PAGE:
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This year, for the first time in the history of the National Child Month Committee (NCMC) essay competition, winners in all categories will also vie for prizes for the best oral presentation of their entry.
The prizes are being awarded by Lecturer and Communications Consultant, Fae Ellington, who made good on her expression of commitment last year, by announcing her support for the annual competition, at the weekly JIS ‘Think Tank’, held at its offices on Half-Way Tree Road in Kingston on March 11.
“What I want is for most of our young people to understand the importance of having a good command of standard received English. It is not sufficient for them to be able to just read and write it, but they must be able to speak it,” she remarked.
She said there was a need to encourage students to speak the language and the essay competition offered such an opportunity. The three winners in each of the four age categories will be required to record their essays on one try in a radio studio and will be assessed on articulation by Ms. Ellington and two other judges.
“I hope to open an account, which I hope that they [students] will use for educational purposes. I want to partner with Jamaica Money Market Brokers [JMMB],” she said, adding that further details will have to be worked out as most of the winners will be minors, requiring guardianship.
Ms. Ellington also took her commitment a step further. “I would like to say to each winner of each category that if they can maintain an overall 95 per cent average, I will put another $5,000 in next year. However, the schools will have to make copies of their reports available so that I can see that I am in fact supporting someone who is really working hard,” she stressed.
She emphasized that students needed to be well rounded when operating within a globalized world. “Wherever you are in the world, you need to understand that you must have a command of the language. Somehow we may not be where we want to be or need to be, with this understanding, so I am pushing that,” she said.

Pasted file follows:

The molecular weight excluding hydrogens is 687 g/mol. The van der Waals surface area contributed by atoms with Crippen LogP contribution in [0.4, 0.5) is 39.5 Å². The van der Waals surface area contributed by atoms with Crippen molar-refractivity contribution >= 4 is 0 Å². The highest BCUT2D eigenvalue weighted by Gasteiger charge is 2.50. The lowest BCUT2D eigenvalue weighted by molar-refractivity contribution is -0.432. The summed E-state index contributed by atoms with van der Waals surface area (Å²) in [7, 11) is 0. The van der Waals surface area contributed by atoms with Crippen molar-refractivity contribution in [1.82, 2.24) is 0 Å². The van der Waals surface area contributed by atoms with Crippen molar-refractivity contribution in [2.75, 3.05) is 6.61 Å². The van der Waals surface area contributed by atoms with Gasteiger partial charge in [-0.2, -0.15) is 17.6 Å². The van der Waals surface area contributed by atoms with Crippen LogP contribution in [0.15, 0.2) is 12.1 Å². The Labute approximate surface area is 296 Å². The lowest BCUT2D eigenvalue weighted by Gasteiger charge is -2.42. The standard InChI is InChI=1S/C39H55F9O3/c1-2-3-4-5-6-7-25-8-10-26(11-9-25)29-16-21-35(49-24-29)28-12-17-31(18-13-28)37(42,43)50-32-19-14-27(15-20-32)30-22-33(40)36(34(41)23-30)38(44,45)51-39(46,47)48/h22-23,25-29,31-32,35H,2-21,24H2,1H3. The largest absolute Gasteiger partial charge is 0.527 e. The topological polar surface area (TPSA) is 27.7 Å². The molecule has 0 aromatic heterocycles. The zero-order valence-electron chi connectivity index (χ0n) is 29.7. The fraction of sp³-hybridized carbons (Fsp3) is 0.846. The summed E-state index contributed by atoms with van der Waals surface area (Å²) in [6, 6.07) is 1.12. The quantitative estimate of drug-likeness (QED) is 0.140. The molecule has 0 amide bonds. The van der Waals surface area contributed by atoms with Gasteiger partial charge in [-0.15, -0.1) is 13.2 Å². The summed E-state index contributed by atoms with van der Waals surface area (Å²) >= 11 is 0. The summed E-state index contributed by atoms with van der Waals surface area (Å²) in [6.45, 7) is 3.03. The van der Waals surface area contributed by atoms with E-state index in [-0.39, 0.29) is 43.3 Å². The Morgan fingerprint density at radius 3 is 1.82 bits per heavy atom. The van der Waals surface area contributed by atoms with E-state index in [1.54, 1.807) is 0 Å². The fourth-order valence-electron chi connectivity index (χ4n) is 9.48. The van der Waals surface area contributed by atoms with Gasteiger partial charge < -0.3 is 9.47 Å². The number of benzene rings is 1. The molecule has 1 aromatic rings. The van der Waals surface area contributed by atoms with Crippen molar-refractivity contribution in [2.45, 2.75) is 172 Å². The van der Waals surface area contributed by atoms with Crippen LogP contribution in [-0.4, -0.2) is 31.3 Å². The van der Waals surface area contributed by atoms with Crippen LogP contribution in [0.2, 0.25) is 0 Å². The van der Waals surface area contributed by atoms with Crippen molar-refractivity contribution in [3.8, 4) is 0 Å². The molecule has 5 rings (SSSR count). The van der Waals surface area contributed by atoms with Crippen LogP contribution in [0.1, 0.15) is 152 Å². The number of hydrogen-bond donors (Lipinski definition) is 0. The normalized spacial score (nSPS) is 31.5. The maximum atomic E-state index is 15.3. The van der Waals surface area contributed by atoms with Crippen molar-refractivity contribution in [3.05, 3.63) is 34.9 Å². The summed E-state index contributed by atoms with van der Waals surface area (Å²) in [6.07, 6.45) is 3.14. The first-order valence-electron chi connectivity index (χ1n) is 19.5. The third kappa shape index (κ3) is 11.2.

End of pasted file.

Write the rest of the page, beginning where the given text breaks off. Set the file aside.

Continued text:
“Please do not misunderstand me, I chat the Jamaican language and ‘mi’ love it, but I am saying that we need to have the same competency with standard received English as we have with our Jamaican language,” Ms. Ellington clarified.
Outlining other key elements of the essay competition, which is currently underway, Co-ordinator and Vice Chair of the NCMC, Sandrea Long-White said that each category in the competition has a different focus. For the 6-9 years group, entries should look at the topic, ‘Investing in our Children’, while the work of students aged 10-12 years should reflect on the matter of ‘Children: Our Nation Builders’.
Entrants 13-15 years old will focus on ‘Managing Our Children for Future Development’ and the issue, ‘Children: Worth More than Money’ will be explored by older students between 16 and 18 years.All work should be submitted in the handwriting of the entrant and a completed entry form must accompany all entries.
A panel of judges will assess all submissions based on relevance to topic, originality of expression, creativity and grammar. Winners will receive cash awards and certificates.
In the meantime, the NCMC poster competition is running concurrently with the essay competition, under the theme for Child Month (May), ‘Our Children: Today’s Investment, Tomorrow’s Gain.’
The competition is divided into three categories: 6-10 years, 11-14 years and 15-18 years and, entrants are invited to submit their work on 9″x12″ to 11″x 17″ cartridge paper, accompanied by a completed entry form.
The poster should also reflect how the entrant interprets the theme. They can be guided by their understanding of what it is to invest in the nation’s children; managing children for future development and looking at children as nation builders.
Entries will be judged on adherence to the theme, originality, creativity and visual effectiveness. There will be cash awards and trophies, in addition to summer programme scholarships at the Edna Manley College for the Visual and Performing Arts, which has been partnering with the competition for the past two years.
Mrs. Long-White said the aim of both competitions, which are the first in a series of activities organized annually for Child Month, is to give the nation’s children an opportunity to voice their concerns about what is happening generally in society and give them an outlet to creatively express their thoughts and concerns.
“Whatever we do as adults, impact on them and what they will become tomorrow,” she said.
The responses to the competition have been good for the past two years. According to Mrs. Long-White, this is particularly manifested in the quality of entries submitted. “We see that our children have some issues and they want to express their opinion and we are glad for the opportunity to hear and see what they have to say,” she said.
The deadline for all entries is April 18 and all submissions must be sent to Mrs. Sandrea Long-White, Vice Chair of the National Child Month Committee, c/o Rural Services for Children with Disabilities, 191 Constant Spring Road, Kingston 8. For further information, persons are invited to contact the NCMC at 931-4584 or 941-6950.